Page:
Information processing with frequency-dependent synaptic connections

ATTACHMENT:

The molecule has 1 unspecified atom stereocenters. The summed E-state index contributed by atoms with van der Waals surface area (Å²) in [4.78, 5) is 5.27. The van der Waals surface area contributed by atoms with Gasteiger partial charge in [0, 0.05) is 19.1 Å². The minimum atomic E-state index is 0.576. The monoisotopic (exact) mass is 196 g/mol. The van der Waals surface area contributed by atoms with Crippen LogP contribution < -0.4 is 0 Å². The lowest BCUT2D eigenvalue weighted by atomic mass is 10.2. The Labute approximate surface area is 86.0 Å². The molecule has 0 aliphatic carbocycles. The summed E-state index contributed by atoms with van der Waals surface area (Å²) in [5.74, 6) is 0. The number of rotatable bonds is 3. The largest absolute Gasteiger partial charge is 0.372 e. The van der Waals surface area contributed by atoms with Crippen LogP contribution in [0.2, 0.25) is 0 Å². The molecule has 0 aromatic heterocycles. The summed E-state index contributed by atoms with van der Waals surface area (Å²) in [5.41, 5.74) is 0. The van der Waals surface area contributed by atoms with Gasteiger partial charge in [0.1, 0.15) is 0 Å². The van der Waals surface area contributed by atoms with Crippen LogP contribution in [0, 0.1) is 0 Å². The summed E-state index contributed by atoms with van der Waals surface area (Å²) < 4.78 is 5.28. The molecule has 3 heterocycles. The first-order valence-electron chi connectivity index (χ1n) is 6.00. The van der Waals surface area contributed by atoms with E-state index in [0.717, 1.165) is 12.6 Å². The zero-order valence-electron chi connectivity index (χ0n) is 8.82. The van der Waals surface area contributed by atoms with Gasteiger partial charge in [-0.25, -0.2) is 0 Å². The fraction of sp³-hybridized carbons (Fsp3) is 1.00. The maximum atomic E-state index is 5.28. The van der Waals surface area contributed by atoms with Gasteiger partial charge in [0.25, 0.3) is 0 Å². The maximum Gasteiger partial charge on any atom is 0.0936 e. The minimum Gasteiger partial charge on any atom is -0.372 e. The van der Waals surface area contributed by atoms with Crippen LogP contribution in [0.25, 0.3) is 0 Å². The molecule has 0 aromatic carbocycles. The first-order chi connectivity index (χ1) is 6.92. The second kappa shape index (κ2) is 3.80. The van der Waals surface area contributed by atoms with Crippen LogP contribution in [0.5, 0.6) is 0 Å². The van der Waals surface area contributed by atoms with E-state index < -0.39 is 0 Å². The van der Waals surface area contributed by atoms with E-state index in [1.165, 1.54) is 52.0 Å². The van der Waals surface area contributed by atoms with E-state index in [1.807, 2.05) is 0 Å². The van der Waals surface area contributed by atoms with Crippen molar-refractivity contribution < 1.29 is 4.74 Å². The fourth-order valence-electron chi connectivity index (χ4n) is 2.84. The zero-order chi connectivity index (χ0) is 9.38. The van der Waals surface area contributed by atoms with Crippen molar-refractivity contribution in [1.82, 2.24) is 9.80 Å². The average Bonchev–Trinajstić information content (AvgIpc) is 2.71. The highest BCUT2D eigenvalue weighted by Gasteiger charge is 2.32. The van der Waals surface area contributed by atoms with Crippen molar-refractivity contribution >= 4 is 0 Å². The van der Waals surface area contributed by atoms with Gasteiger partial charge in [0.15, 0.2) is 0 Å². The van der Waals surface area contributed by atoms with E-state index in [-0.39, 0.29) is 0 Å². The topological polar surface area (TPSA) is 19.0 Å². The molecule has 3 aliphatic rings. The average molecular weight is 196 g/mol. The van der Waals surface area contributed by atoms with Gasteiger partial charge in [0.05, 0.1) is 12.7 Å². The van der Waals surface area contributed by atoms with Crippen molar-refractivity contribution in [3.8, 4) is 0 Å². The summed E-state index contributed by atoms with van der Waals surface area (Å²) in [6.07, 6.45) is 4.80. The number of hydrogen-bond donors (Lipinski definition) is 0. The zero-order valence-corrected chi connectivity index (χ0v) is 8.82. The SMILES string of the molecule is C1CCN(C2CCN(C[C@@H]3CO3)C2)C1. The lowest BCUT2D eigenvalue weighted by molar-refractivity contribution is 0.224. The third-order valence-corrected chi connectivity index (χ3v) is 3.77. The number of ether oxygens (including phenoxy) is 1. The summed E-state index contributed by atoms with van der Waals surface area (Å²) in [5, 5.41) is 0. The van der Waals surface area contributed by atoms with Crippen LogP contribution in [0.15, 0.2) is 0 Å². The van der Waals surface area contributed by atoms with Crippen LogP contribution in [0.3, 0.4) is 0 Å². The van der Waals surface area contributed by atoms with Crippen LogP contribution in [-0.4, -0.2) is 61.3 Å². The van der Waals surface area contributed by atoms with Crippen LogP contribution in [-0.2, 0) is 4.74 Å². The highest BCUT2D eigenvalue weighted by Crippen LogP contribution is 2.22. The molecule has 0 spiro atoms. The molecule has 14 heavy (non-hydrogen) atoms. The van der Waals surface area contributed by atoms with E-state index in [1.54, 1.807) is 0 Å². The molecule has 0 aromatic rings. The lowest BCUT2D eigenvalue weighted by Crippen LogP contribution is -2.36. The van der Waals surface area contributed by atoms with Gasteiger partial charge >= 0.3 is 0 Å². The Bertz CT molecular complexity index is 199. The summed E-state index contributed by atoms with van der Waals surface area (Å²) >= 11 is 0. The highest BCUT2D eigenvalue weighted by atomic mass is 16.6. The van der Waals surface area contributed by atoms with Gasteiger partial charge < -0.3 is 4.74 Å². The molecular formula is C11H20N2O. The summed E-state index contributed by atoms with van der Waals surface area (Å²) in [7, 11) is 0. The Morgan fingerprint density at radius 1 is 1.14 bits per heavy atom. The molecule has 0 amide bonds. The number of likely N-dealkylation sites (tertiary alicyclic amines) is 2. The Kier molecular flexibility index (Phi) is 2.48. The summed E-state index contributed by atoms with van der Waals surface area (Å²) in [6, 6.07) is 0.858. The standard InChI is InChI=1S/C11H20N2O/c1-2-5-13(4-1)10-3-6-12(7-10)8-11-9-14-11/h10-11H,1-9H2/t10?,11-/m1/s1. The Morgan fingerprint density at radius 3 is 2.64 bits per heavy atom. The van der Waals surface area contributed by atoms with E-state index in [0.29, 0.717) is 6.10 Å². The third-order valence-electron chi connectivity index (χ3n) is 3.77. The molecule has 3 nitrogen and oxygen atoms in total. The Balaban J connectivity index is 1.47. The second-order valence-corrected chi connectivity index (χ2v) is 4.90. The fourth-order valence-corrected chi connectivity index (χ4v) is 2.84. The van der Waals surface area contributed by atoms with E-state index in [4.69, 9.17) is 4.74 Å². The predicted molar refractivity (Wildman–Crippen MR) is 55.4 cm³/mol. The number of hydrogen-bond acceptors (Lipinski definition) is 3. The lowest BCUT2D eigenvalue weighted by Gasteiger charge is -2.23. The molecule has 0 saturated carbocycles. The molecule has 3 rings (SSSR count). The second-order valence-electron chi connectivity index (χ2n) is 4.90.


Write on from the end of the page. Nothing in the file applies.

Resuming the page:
The efficacy of synaptic transmission between two neurons changes as a function of the history of previous activations of the synaptic connection. This history dependence can be characterized by examining the dependence of transmission on the frequency of stimulation. In this framework synaptic plasticity can also be examined in terms of changes in the frequency dependence of transmission and not merely in terms of synaptic strength which constitutes only a linear scaling mechanism. Recent work shows that the frequency dependence of transmission determines the content of information transmitted between neurons and that synaptic modifications can change the content of information transmitted. Multipatch-clamp recordings revealed that the frequency dependence of transmission is potentially unique for each synaptic connection made by a single axon and that the class of pre-postsynaptic neuron determines the class of frequency dependence (activity independent), while the unique activity relationship between any two neurons could determine the precise values of the parameters within a specific class (activity dependent). The content of information transmitted between neurons is also formalized to provide synaptic transfer functions which can be used to determine the role of the synaptic connection within a network of neurons. It is proposed that deriving synaptic transfer functions is crucial in order to understand the link between synaptic transmission and information processing within networks of neurons and to understand the link between synaptic plasticity and learning and memory.